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On this page: Melete – Meletius



Melesippus to Athens, in the hope of effecting a negotiation ; but the Athenians would not even admit him to a hearing. (Thuc. i. 139—145, ii. 12.) [E.E.]

MELETE (M€\er^), the name of one of the Muses. (Pausanias, ix. 29. § 2 ; compare Mu- sae.) [L. S.]

MELETIUS (MeAeVtos), literary and ecclesias­tical.

1. Of antioch, an eminent Greek ecclesiastic of the fourth.century. He was born at Melitene, near the right bank of the Euphrates, in the dis­trict of Melitene, in Armenia Minor. His parents were persons of rank, at least of respectable condi­tion (Gregor. Nyssen. Oratio habit, in funere Mektii\ and he probably inherited from them an estate which he possessed in Armenia. (Basil. Epist. 187, editt. vett., 99, ed. Benedict.) His gentleness of disposition, general excellence of cha­racter, and persuasive eloquence, acquired for him a high reputation: but his first bishopric, that of Sebaste, in Armenia, in which he succeeded Eus-tathius [eustathius, No. 7], apparently after the latter had been deposed in the council of Meli­tene (a. d. 357), proved so troublesome, through the contumacy of his people, that he withdrew from his charge and retired to Beroea, now Aleppo in Syria, of which city, according to one rendering of a doubtful expression in Socrates, he became bishop. The East was at this time torn with the Arian contro­versy ; but the character of Meletius won the respect of both parties, and each appears to have regarded him as belonging to them, a result promoted by his dwelling, in his discourses, on practical rather than polemical subjects. According to Philostor-gius he feigned himself an Arian, and subscribed the Confession of the Western bishops, probably that of Ariminum ; and, according to Socrates, he subscribed the creed of the Acacians, at Seleuceia in a. d. 359. These concurrent testimonies fix on him the charge either of instability or dissimulation. Still his real tendency to the Hornoousian doctrine was known to or suspected by many ; and, there­fore, when, by the influence of.Acacius and the Arians, he was appointed to the see of Antioch (a. d. 360 or 361), all the bishops, clergy, and people of the city and neighbourhood, Arians and Orthodox, went out to meet him. Even the Jews and Heathens flocked to see a person who had al­ready attained so great celebrity. For a time, but apparently a very short time, he confined himself to practical subjects, avoiding or speaking ambi­guously on the doctrines in dispute between the contending parties, but presently gave more open indications of his adherence to the orthodox party. It was probably to draw out his sentiments more distinctly that lie was desired by the emperor Constantius to give an exposition of the passage, Prov. viii. 22. [georgius, No. 29.J He was preceded in the pulpit by George of Laodiceia and by Acacius of Caesareia, who gave explanations more or less heterodox ; and when Meletius in his turn came to speak, and avowed his adherence to the orthodox doctrine, a scene of great excitement ensued, the people applauding, and the Arians among the clergy, especially the archdeacon, at­tempting to stop his mouth. Determined now to get rid of him, the Arians charged him with Sa-bellianism, and persuaded the emperor to depose him and banish him, apparently on a charge either of perjury or of having violated the discipline of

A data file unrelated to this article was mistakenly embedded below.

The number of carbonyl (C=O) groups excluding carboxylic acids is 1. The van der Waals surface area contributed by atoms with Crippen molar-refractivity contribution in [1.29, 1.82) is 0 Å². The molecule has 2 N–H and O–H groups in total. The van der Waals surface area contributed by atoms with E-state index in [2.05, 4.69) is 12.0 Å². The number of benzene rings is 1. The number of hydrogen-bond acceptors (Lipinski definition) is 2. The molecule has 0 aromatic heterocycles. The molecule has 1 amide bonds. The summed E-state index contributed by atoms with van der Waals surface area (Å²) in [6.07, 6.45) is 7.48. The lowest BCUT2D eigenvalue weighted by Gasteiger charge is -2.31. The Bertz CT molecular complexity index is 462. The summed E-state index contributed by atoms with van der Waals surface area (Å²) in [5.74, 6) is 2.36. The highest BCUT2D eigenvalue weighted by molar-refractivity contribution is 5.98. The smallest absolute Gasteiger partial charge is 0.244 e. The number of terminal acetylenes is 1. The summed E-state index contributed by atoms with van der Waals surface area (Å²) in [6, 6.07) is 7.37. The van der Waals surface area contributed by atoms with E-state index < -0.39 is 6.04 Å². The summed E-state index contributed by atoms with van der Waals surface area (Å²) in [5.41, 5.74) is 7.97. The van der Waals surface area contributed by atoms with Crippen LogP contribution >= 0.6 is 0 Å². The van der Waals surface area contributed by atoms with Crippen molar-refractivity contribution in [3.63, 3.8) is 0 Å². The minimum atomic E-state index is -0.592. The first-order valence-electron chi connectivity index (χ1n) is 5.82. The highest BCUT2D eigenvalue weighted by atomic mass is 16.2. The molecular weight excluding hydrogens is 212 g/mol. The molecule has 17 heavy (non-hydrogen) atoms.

the church, to his native country, Melitene, while Euzoius was appointed bishop of Antioch in his room (a. d. 361). This step led to an immediate and extensive schism: the orthodox party broke off from the communion of the Arians, and met in the church of the Apostles, in what was called the old town of Antioch. There had been a previous secession of the more zealous part of the orthodox on occasion of the deposition of Eustathius (a. d. 331), but the two seceding bodies remained separate, the Eustathians objecting that Meletius had been or­dained by Arians. On the accession of the emperor Julian Meletius returned to Antioch (a. d. 362), ; and the most earnest endeavours were made to re­concile the two sections of the orthodox party : but though the death of Eustathius seemed to present a fair opportunity for such reconciliation, all the, efforts made, were frustrated by the intemperate zeal of Lucifer of Cagliari [lucifer], who ordained Paulinus bishop of the Eustathiaris. Meanwhile, the Arians appear to have retained possession of most of the churches, the orthodox having one or two assigned for their use, of which, however, on the accession of the emperor Valens, they were de­prived, and Meletius was again (a. d. 365 ?) ba­nished from the city. According to Tillemont, who grounds his assertion on two passages of Gregory Nyssen (ibid.), Meletius was twice banished under Valens, or three times in all, which supposes a return from his first banishment under that prince. Gregory's assertion, however, is not cor­roborated by any of the ecclesiastical historians ; and we have no means of determining the dates of Meletius-s return and subsequent exile, if they really took place. Tillemont thinks he was recalled in a. d. 367 at latest, and places his last banish­ment in a. d. 371. During his exile his party were directed by Flavian and Diodorus. [FLA-vianus, No. 1 ; diodorus, No. 3.] He was recalled on the death of Valens a. d. 378, but the edict of Gratian, which recalled all those who were in exile, allowed the Arians (who had chosen Do-rotheus their bishop in the room of Euzoius, now deceased) to retain the churches which they occu­pied ; however they were after a time delivered up to Meletius, who again manifested his anxiety to heal the schism between his own party and the Eustathians ; but his equitable offers were rejected by his more tenacious rival Paulinus. In a. d. 381 Meletius was at Constantinople at the second general council, and died in that city during its session. His body was conveyed with great honour to Antioch, and deposited close to the tomb of the martyr Baby las. His funeral oration, pronounced by Gregory Nyssen, is extant. There is no reason to doubt the truth of the encomiums bestowed on the gentleness of his temper and general kindness of his disposition: that these very qualities, com­bined perhaps with indifference to the points in dispute, rendered him more pliant in the earlier part of his life than was consistent with strict in­tegrity, at least with consistency. But from the time of his elevation to the "see of Antioch, there is no need to doubt his consistent adherence to what he judged to be the truth. In the Western church, indeed, which, fraternized with the ultra party of the Eustathians, his reputation was lower : he was regarded as an Arian, and it was long before the imputation was removed. A short piece, ascribed to Athanasius, and published with his works (vol. ii. p. 30, ed. Benedict.),.. but the genuineness of